This tome is unusual in the way that it assembles the research of distinguished scholars from various fields and regions. All these scholars knew Professor Forte personally and were influenced by his scholarship. Seldom does one find the combination of spatial breadth, temporal depth, and conceptual rigor that is found in Buddhist Transformations and Interactions.  The twelve chapters in this book exemplify the method and principles of Antonino Forte’s own work and will provide readers with a much better appreciation and understanding of East Asian Buddhism.

The individual chapters and their authors are listed in the table of contents and the aims of the work as a whole are presented in the book description.

It is our intention to hold a roundtable focused on Buddhist Transformations and Interactions at the next Association for Asian Studies meeting, which will be held in Toronto from March 16-19, 2017.  The book will be launched at the AAS conference.”

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China’s Response to Territorial Disputes

The Economist recently reported that “the Permanent Court of Arbitration, an international tribunal in The Hague, has declared China’s “historic claims” in the South China Sea invalid. It was an unexpectedly wide-ranging and clear-cut ruling, and it has enraged China.” As the region and the United States anxiously await China’s response, Colonel Thomas Drohan’s new book, A New Strategy for Complex Warfare: Combined Effects in East Asia, provides useful insights in gauging China’s possible reactions.

East Asia Warfare Strategy

The book’s concept of combined effects warfare shows how Chinese strategy in East Asia is so effective against the combined arms-heavy approach of the US such as in recent “rebalancing,” relative weaknesses in the key US-Japan alliance and mounting Chinese capabilities account for the timing of Chinese actions; and Chinese security culture explains why China pursues a strategy of blending confrontation with cooperation. It explains contemporary China’s combined-effects approach to complex warfare, specifically which includes the kind of persistent reexpansion we are seeing in the South China Sea:

“Current operations seek to fragment rivals on China’s borders and occupy China-claimed territories with complex invasions…Party operations play an existential role in constructing and justifying both an intuitive moral order and a central authority. Major combined-effects offensives include:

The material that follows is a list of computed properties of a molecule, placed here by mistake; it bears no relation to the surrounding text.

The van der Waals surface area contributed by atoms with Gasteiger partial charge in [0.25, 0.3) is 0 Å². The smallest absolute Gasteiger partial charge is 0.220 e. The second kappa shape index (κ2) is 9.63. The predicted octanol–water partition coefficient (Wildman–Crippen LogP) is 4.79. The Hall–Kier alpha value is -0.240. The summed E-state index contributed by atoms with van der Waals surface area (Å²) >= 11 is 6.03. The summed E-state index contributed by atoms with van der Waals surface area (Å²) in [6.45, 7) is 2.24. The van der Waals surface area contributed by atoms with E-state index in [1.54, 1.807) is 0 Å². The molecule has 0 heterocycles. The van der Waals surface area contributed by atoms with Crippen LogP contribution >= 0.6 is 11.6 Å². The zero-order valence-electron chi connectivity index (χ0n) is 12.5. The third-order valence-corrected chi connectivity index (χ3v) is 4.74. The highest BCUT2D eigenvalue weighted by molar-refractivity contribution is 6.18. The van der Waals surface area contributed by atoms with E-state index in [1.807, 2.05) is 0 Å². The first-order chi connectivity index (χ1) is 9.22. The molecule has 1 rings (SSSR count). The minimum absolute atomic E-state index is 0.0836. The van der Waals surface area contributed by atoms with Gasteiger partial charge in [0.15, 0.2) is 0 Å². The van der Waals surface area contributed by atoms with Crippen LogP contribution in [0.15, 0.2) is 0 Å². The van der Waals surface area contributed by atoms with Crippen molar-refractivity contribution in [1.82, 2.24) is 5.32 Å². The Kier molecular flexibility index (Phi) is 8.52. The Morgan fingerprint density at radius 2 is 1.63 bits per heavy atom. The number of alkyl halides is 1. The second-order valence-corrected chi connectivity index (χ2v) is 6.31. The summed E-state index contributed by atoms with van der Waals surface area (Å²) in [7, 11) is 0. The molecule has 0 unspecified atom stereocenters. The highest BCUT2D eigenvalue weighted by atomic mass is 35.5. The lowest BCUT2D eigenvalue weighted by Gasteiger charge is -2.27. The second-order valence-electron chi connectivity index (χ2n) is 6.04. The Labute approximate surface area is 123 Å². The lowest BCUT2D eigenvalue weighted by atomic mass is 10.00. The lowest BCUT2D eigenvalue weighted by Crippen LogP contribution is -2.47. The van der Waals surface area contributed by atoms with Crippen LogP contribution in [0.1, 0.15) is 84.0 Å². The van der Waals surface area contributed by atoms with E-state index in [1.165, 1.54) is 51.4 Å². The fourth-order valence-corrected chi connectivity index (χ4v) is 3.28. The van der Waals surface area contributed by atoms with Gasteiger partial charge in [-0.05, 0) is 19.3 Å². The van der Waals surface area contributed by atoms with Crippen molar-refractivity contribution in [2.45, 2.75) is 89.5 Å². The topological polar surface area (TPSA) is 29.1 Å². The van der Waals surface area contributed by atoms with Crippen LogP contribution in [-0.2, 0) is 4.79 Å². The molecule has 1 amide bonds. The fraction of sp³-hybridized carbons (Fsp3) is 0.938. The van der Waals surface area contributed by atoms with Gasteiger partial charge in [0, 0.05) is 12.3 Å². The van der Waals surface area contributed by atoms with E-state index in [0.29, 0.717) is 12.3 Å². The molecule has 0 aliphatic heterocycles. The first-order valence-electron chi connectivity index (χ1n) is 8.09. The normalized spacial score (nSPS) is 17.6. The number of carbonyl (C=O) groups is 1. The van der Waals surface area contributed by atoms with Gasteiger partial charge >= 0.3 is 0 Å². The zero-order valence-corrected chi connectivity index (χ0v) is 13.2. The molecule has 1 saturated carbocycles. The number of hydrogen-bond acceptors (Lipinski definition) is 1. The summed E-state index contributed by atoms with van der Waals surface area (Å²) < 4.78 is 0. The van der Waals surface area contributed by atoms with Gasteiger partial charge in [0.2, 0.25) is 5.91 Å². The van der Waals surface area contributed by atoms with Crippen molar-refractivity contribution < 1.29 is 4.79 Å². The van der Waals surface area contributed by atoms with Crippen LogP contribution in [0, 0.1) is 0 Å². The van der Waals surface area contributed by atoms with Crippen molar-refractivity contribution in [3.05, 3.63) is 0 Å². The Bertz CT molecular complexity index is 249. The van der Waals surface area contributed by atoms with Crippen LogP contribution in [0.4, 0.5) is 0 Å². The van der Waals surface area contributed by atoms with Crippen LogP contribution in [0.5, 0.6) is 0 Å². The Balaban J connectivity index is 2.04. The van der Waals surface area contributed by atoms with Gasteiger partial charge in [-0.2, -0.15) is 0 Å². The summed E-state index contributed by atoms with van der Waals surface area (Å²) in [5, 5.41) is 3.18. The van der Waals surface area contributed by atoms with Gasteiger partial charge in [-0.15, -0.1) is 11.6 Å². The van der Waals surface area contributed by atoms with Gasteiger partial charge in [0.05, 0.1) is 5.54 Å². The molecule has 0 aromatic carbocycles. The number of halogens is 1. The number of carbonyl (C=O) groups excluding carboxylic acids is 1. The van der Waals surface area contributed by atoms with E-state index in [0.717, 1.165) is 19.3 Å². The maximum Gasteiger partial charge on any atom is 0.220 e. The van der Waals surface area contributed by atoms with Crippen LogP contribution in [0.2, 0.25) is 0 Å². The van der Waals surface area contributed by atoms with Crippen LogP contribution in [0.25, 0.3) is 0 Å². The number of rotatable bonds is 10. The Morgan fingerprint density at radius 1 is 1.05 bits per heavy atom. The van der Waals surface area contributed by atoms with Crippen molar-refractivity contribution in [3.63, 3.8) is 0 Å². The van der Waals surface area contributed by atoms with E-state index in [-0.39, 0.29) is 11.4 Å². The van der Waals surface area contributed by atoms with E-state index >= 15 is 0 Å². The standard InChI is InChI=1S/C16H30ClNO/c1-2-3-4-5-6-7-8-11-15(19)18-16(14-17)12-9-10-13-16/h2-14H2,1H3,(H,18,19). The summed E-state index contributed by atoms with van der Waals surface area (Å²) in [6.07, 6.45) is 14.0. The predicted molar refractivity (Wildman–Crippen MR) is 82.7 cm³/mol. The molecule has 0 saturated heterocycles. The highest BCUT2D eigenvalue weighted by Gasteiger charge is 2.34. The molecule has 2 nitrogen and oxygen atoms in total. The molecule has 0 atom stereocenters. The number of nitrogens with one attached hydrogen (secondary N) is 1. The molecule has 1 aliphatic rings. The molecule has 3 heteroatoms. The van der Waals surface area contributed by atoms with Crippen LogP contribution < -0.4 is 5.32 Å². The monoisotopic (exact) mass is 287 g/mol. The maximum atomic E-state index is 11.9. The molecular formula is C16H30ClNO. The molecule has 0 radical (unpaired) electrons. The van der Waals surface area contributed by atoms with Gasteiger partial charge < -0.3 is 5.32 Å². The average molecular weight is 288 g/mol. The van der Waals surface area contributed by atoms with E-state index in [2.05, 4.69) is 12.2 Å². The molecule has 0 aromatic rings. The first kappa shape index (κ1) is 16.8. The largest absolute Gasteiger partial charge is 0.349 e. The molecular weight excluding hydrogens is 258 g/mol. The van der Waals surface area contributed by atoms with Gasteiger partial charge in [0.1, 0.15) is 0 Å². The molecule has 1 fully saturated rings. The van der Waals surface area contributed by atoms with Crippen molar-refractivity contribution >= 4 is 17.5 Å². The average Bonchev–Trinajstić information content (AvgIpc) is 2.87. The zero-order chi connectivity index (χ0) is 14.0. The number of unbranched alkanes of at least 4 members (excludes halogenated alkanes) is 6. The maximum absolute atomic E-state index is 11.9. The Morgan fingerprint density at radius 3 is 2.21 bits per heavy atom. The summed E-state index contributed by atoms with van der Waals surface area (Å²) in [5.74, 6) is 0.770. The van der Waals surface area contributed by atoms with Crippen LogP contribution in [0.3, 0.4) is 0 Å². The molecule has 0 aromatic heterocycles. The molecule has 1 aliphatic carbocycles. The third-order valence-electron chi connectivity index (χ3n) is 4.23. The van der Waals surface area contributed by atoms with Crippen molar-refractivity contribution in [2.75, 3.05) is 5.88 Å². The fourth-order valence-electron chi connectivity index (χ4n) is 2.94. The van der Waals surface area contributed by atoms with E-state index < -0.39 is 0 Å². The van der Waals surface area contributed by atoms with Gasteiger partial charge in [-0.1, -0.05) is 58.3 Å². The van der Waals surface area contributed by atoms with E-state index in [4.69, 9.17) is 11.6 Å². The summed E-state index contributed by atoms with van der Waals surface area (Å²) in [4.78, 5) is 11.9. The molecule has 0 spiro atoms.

1. a) Military, economic, and political operations to reorient Taiwan toward the mainland
  2. b) Diplomatic partnering with the Soviet Union, then conducting ideological warfare against it
  3. c) Support of Vietnam, and then warfare against it to ensure cliental loyalty to China
  4. d) Seizure of disputed Southeast Asian territory while expanding ties with claimants
  5. e) Incursions in Japan-claimed territory while increasing ties with Japan and the U.S.
  6. f) Maritime reclamation (dredging) operations create, occupy, and militarize new territory.

China’s leaders value holistic, sustainable operations, consistent with the assumption that threats are permanent and any elimination of them are temporary…”

The book also explains how how the limitations of of the US-Japan alliance empower China’s combined-effect strategy in the South China Sea.

“However, the limits of the US-Japan alliance–such as restricting Japanese defense to its own territory– facilitate China’s desired combined effect. Thus, China does not have to integrate its problematic effects of masking its predatory intent while increasing its military-economic strength, stirring anti-Japanese nationalism that does not empower Chinese democracy, and isolating Japan from US intervention, as long as Japan and the United States are complying with these effects anyway.”

In addition, the book helpfully explains why China’s strategy emphasizes military and economic confrontation (in the South China Sea)– while at the same time claiming to be all about harmony and peace as China follows up the UN Tribunals ruling again them with threats to establish an ADIZ and use all of that to “negotiate” its expanding new normal.

“Chinese security culture can help us understand continuity in Chinese strategies and why elites cannot afford to fold in the face of foreign pressure if they are to retain domestic influence. Confrontational sovereignty claims trump tangible benefits of cooperative interdependence. Moral order, central authority, and territorial integrity persist as highly valued interests, particularly among China’s single-Party leadership. So while modernization has strengthened national capabilities, it has also increased national willpower. When China has had the capability to engage other powers as an equal or more, it has done so. We can infer that military equality is the PLA’s precondition for expanding military-to-military relations with the U.S. The loss of ideological sovereignty in the past has become the consensus threat to national security. Ideological sovereignty is closely connected to economic nationalism.”